Monday, May 04, 2015

Customized components for your jewellery designs

I am always searching for ways to create one-of-a-kind components to take my jewellery designs to the next level. Recently I discovered that I can put my pencil crayons to work and create some lovely focals to incorporate into my work. 

You can take any piece of metal (or paper clay) such as brass, copper or stainless steel and make it special. Here's a step by step overview:

1. Prepare the metal and create a "tooth" by rubbing your metal with fine steel wool or fine grit sandpaper. Clean the piece with soap and water. Dry it. 

This photo shows vintage brass stampings before prep. The black piece has been prepped and is coated with black gesso. 

2. Coat each piece with gesso. This product is found at art supply stores and is used to prep a canvas. White and black gesso offer great backgrounds for this project. 

These pieces were coated three times with gesso. The leaf still has a bit of orange coloured rust that can appear during the coating process. 

3. So the experts all say it is important to use Prismcolor pencils for colouring the metal. There is a higher wax content and they blend better in the next step. 

Here's my pencil crayons. They are expensive so use one of those 40% off coupons you know where when you decide to invest in them. I must use a lot of yellow!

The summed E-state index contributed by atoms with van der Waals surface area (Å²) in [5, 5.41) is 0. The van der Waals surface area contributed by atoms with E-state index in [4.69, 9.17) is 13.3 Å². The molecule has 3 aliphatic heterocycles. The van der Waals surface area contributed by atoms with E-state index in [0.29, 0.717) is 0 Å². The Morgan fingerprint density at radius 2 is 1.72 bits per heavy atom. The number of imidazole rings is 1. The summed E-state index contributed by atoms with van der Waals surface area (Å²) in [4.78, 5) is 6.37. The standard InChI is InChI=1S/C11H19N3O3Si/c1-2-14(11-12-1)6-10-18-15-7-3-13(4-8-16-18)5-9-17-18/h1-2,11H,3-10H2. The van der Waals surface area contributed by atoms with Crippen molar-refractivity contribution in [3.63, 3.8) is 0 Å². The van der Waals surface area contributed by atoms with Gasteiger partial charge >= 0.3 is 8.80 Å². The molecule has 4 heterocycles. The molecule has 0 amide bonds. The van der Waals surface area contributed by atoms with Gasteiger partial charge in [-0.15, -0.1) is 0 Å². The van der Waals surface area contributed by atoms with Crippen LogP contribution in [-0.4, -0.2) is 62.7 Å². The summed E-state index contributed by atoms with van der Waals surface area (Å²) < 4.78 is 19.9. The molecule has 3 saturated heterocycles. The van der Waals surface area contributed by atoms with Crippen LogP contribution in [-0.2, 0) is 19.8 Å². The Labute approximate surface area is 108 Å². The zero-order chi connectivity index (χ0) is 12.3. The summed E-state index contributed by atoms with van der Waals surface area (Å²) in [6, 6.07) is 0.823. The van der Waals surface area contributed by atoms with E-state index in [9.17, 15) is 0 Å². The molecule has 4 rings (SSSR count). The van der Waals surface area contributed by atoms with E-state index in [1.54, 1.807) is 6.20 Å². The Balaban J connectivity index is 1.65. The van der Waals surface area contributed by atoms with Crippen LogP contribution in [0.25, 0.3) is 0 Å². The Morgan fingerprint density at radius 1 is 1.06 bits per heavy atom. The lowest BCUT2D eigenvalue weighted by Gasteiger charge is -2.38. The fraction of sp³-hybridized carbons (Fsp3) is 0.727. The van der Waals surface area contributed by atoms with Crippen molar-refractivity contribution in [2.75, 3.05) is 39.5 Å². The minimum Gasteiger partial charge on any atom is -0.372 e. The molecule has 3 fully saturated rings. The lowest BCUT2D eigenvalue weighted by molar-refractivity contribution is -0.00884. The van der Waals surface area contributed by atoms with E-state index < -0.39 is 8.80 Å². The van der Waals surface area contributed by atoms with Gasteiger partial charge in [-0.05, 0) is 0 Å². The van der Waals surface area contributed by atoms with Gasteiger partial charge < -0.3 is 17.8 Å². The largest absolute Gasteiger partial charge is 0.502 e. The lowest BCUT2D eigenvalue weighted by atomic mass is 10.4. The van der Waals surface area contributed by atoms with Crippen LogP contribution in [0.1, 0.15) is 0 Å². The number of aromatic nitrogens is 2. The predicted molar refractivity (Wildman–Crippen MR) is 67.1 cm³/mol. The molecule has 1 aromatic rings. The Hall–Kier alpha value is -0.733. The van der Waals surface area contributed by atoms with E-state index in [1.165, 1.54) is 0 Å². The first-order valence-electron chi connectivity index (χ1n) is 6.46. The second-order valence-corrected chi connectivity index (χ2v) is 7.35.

Start colouring. There is no right or wrong here. Also you will see that, on stampings with lots of raised areas, your pencil crayon doesn't get down into the crevices. Don't worry. 

I coloured the whole piece yellow then orange in the centre and brown to finish the centre. 

4. Blend with mineral spirits or turpentine. Use a brush and keep it fairly dry. Too much liquid creates a big smear instead of a subtle blend. 

Here's a picture of stampings in various stages of colouring and blending. I usually blend once then go in and reapply colour then apply more mineral spirits to blend and so on until I'm satisfied. Use general colour principles such as complementary colours, apply dark to low areas and light colours to high areas to make them pop. Have fun. 

5. Some articles I've read suggest baking your piece in a toaster oven to set the colour. I've not tried that but maybe you want to. 

6. Depending on how I intend to use the piece, I will have made sure it was hole punched, etc. before I started working on it. If the back will be seen, I do the whole process on the back as well. Final step is to glaze the piece to set the finish. Any of these products will do the job: Diamond Glaze, ModPodge, clear nail polish. 


Here is a brass flower with gesso only and one that I coloured and incorporated into a bright and sunny bead embroidered medallion. 

Some flowers I finished and riveted to brass mesh and leather strap bracelets. 

Email me with questions or comments. Also, share pics if you try the technique. Have a great week and Happy Mother's Day!







1 comment:

Gail Speers said...

I'm going to try this! I'll let you know how it goes. Thank you for sharing the process!